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European Wage Crisis

In the past decade or so the Euro area has seen large dips and rises in its CPI as well as a stagnant wage growth rate for many sectors of its economy. One of the most impacted sectors is manufacturing, as many workers are becoming replaced by technological advancements. Graph 1 shows  a continuous increase in consumer prices of the OECD (Organization for Economic Co-operation and Development) Europe over the past 25 years, while Graph 2 shows a decrease in the growth rate of wages in countries where the Euro is used over the same time period.

Typically, when a rise in inflation occurs and consumer prices increase, wages rise as well. The 'Wage-Price Spiral' is a macroeconomic theory which states that rising wages increases disposable income, which therefore causes the demand for goods and consumer prices to rise as well. Rising prices will then cause greater demand for higher wages, which leads to higher production cost and more upward pressure on prices, creating a conceptual spiral. The trends shown in the graphs previously presented do not follow this theory.

What are some of possible causes to the trends seen in these graphs? Do you think that the existence of the European Union is part of the cause for stagnant wage growth? What is one way that European countries can combat the stagnation and reel in prices? Does this occurrence have more of a positive or negative impact on Europe overall?  

Extra reading: WSJ article

Pranam and Jack

15 thoughts on “European Wage Crisis

  1. yuy20

    Part of the reason why wage growth has been decreasing may be that pay raises have been minimal and the types of jobs that are being created are mostly non-professional jobs. These jobs may be part-time and negatively impacting the growth rate of wages overall. High levels of income inequality can also impact the differences in wage growth. The existence of the EU definitely makes it more difficult to implement policy changes and have all the countries respond; differences in wage levels and unions across countries makes it hard to control everyone that uses the Euro. To combat the slow growth of wages, the EU can focus on monitoring employment and the proportion of temporary to full-time work. This can also help better match skills to jobs and analyze unemployment. The EU needs to find a way to combat slow wage growth in order to balance it with rising consumer prices.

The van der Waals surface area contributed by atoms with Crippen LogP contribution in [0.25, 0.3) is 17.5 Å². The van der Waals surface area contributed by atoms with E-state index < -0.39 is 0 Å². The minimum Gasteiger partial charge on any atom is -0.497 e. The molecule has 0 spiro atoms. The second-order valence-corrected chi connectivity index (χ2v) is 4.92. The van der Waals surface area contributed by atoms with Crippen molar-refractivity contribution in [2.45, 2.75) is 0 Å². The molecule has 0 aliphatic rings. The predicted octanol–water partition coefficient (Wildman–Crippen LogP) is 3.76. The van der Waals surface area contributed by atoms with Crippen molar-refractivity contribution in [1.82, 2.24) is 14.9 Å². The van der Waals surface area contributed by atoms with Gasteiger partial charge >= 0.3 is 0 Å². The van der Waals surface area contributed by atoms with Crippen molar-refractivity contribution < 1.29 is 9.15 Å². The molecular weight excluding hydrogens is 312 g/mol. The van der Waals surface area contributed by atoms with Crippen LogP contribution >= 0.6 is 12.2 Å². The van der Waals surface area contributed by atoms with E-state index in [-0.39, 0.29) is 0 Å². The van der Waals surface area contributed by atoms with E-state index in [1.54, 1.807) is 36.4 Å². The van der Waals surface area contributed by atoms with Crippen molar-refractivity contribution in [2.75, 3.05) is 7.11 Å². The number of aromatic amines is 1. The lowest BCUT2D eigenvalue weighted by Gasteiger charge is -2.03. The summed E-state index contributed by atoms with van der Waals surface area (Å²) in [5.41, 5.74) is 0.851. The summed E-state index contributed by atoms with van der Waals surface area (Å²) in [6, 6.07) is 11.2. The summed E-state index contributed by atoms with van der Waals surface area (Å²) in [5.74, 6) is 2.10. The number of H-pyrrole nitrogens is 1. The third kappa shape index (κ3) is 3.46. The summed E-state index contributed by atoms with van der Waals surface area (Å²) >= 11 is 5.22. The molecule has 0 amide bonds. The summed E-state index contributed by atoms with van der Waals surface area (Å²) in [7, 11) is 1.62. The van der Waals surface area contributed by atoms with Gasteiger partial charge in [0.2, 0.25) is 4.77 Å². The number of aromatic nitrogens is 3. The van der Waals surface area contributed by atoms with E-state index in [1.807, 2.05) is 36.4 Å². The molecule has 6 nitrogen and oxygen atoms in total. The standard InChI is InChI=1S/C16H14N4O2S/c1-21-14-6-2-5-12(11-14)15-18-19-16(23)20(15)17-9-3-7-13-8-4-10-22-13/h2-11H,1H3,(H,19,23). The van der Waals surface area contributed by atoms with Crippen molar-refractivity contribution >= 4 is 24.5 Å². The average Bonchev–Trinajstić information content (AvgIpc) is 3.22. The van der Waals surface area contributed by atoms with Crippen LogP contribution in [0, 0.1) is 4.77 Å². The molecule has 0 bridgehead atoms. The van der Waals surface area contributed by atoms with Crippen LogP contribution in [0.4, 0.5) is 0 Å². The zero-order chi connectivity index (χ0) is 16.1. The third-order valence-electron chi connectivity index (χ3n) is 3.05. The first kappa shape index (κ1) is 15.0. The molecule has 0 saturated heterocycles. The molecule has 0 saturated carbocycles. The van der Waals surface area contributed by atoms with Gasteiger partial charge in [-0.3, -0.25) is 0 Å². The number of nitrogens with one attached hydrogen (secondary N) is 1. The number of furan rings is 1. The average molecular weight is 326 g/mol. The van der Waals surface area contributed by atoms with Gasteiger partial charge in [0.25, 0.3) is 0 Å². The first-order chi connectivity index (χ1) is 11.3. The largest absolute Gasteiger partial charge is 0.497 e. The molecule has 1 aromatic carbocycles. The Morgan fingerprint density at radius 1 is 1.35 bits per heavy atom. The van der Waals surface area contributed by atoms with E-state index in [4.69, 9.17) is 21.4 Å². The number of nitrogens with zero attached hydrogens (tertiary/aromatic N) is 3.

2. liur20

    The first graph depicts the wage growth rate for manufacturing jobs in the European union and we could see a clear declining since the 1990s. Few of the causes for such decrease in wages are not only the lose of manufacturing jobs in the European union countries to countries with more more comparative advantages but also technology advancements. Less and less products that are produced in the European counties are requiring physical man labor now and this led to the decrease of hourly wages for manufacture jobs in the European union countries. I do not believe the establishment of European union is a direct cause for this decrease of wage, it is globalization and comparative advantages in countries in the manufacturing jobs that causes it. The EU surly makes countries harder to have big policy changes, but definitely not the cause for this wage decrease. I don't believe this would hurt European countries that much because the way of life the European countries are adapting. People don't buy houses, instead they rent houses, so as long as the prices of rent does not rise that much it wouldn't hurt the European county a lot.

  3. hermana20

    I liked the title of this blog post as "European Wage Crisis" as it reminded me of the recent depreciation of the dollar against the Euro. The depreciation of the dollar marks a turning point away from the long-standing U.S. strong-dollar policy. For Europe, a strong Euro could spell disaster as European exports are loosing money, and it now makes sense to export within the EU rather than abroad where less money will be made. Additionally, the European Central Bank has hinted that if the Euro rises too much, and threatens European exports too much, then the bank will take action and ensure that the Euro cannot rise anymore. For America, a stronger Euro and a weaker dollar means that American exports should increase. In the 2nd graph, one thing that strikes the eye is the dramatic drop in the CPI during the 2008-2009 recession proving the fact that it was a global recession and the shocks were felt around the world. This decline in the Euro CPI during the recession is testament to how globalized the modern economy is with economic crisis in one country having worldwide ramifications, and bull markets in one country spreading to others as stock markets across the world climb in unison. What may contribute to the rising CPI in recent months, given the fact that this is a CPI for all items in the Euro area, is the increased demand for gas while many refineries are out. In July, Royal Dutch Shell was forced to close many units in its large Rotterdam refinery after a series of fires, and refineries in Austria have also struggled to stay open while many countries such as Italy and Germany are pursuing lots of new road construction projects which demand gasoline. This increase in the price of gasoline will cause the CPI to rise.